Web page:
All three writers seem to crib the language of others to appear smarter and more insightful, even when they probably don’t need to (Johnson on the other hand seems to have plagiarized more out of convenience than hubris). As Our Bad Media put it themselves when attempting to analyze Zakaria’s motives, “We can’t read Fareed Zakaria’s mind, but we can reasonably draw the conclusion that ethics are secondary to his need to be perceived as a ‘thought leader.'”

And we buy it. Hedges and Zakaria, though certainly occupying different parts of the liberal spectrum, are best-sellers. Werleman is a five-time author with a social media presence of at least 30,000. It’s that selling power that makes it difficult to tear down unscrupulous acts of journalism for what they are: a violation of the trust readers should have in the writer, even if that writer sounds beautiful and seems outstandingly insightful.

I’ve been keeping a close eye on the Zakaria and Hedges stories since they first broke, and what I’ve seen the past few months has been entirely disappointing, especially as a young writer. I’ve seen journalistic institutions who boast of objectivity close ranks around their prized writers. I’ve watched non-anonymous media watchdogs like Brian Stetler lightly rap the knuckles of their CNN colleagues without going so far as to use the “P”-word. And I’ve witnessed devoted fans of Hedges, Zakaria, and even Werleman excuse their repeated lapses of ethics because of their perceived contributions to critical thought and journalism.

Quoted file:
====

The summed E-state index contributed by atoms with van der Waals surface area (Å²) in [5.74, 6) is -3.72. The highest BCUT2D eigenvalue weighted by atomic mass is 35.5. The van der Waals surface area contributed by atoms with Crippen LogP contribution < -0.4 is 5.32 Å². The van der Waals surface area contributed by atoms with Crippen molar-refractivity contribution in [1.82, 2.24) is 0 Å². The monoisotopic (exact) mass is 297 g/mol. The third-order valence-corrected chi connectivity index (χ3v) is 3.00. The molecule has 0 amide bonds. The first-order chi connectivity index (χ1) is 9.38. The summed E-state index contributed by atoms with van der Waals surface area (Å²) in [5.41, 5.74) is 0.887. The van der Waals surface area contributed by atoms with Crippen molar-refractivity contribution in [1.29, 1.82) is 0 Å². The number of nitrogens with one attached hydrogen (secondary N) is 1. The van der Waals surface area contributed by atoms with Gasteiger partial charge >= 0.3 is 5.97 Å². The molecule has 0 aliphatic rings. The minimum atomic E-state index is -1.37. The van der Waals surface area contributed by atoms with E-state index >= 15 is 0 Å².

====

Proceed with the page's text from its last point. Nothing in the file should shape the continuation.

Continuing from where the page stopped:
We might be tempted to place the blame on our current standards of media, where writer and reporter alike are forced to generate constant content at whatever the cost to keep their audiences’ attention, and that’s not a point I’m unsympathetic to. It’s harder than ever to be a fresh voice in an environment of 24-hour news cycles and shrinking budgets. But this is also the age of hyperlinks, where citation, if anything, is easier than ever before. I refuse to believe for a split second that showing my work will ever be an unnecessary step in my writing and should I someday make that sort of mistake, I hope I’d have the courage to take it on the chin and not hide behind my reputation or have others do it for me.

If only my supposed journalistic betters were able to say the same.

Note: An earlier version of this article stated that Salon had not yet apologized for the plagiarism incident. The outlet issued a correction and an apology since this essay’s writing. The piece has been updated to reflect that.

Photo via Josef Stuefer/Flickr (CC BY 2.0)

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*First Published: Oct 23, 2014, 9:00 am CDT